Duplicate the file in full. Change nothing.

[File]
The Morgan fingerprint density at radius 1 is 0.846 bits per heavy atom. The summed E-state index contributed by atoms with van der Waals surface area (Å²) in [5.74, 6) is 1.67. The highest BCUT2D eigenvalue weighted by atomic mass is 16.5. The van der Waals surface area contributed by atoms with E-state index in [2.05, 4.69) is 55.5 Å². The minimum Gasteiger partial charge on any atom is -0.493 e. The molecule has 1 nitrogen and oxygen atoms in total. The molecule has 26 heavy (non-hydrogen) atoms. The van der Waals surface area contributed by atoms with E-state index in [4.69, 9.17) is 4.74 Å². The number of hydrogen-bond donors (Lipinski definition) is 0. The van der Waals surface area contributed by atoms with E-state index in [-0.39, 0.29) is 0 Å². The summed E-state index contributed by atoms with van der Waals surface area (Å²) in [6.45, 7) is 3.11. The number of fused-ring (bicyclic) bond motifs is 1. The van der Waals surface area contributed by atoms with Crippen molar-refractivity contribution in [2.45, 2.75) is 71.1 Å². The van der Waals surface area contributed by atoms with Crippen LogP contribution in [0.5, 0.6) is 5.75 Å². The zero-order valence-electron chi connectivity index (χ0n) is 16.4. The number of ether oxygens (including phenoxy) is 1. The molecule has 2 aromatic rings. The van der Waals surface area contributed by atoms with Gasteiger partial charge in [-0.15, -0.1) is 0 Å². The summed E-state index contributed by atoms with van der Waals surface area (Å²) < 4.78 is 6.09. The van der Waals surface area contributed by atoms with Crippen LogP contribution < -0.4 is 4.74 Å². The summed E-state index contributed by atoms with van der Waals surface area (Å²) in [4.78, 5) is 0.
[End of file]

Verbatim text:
The Morgan fingerprint density at radius 1 is 0.846 bits per heavy atom. The summed E-state index contributed by atoms with van der Waals surface area (Å²) in [5.74, 6) is 1.67. The highest BCUT2D eigenvalue weighted by atomic mass is 16.5. The van der Waals surface area contributed by atoms with E-state index in [2.05, 4.69) is 55.5 Å². The minimum Gasteiger partial charge on any atom is -0.493 e. The molecule has 1 nitrogen and oxygen atoms in total. The molecule has 26 heavy (non-hydrogen) atoms. The van der Waals surface area contributed by atoms with E-state index in [4.69, 9.17) is 4.74 Å². The number of hydrogen-bond donors (Lipinski definition) is 0. The van der Waals surface area contributed by atoms with E-state index in [-0.39, 0.29) is 0 Å². The summed E-state index contributed by atoms with van der Waals surface area (Å²) in [6.45, 7) is 3.11. The number of fused-ring (bicyclic) bond motifs is 1. The van der Waals surface area contributed by atoms with Crippen molar-refractivity contribution in [2.45, 2.75) is 71.1 Å². The van der Waals surface area contributed by atoms with Crippen LogP contribution in [0.5, 0.6) is 5.75 Å². The zero-order valence-electron chi connectivity index (χ0n) is 16.4. The number of ether oxygens (including phenoxy) is 1. The molecule has 2 aromatic rings. The van der Waals surface area contributed by atoms with Gasteiger partial charge in [-0.15, -0.1) is 0 Å². The summed E-state index contributed by atoms with van der Waals surface area (Å²) < 4.78 is 6.09. The van der Waals surface area contributed by atoms with Crippen LogP contribution < -0.4 is 4.74 Å². The summed E-state index contributed by atoms with van der Waals surface area (Å²) in [4.78, 5) is 0.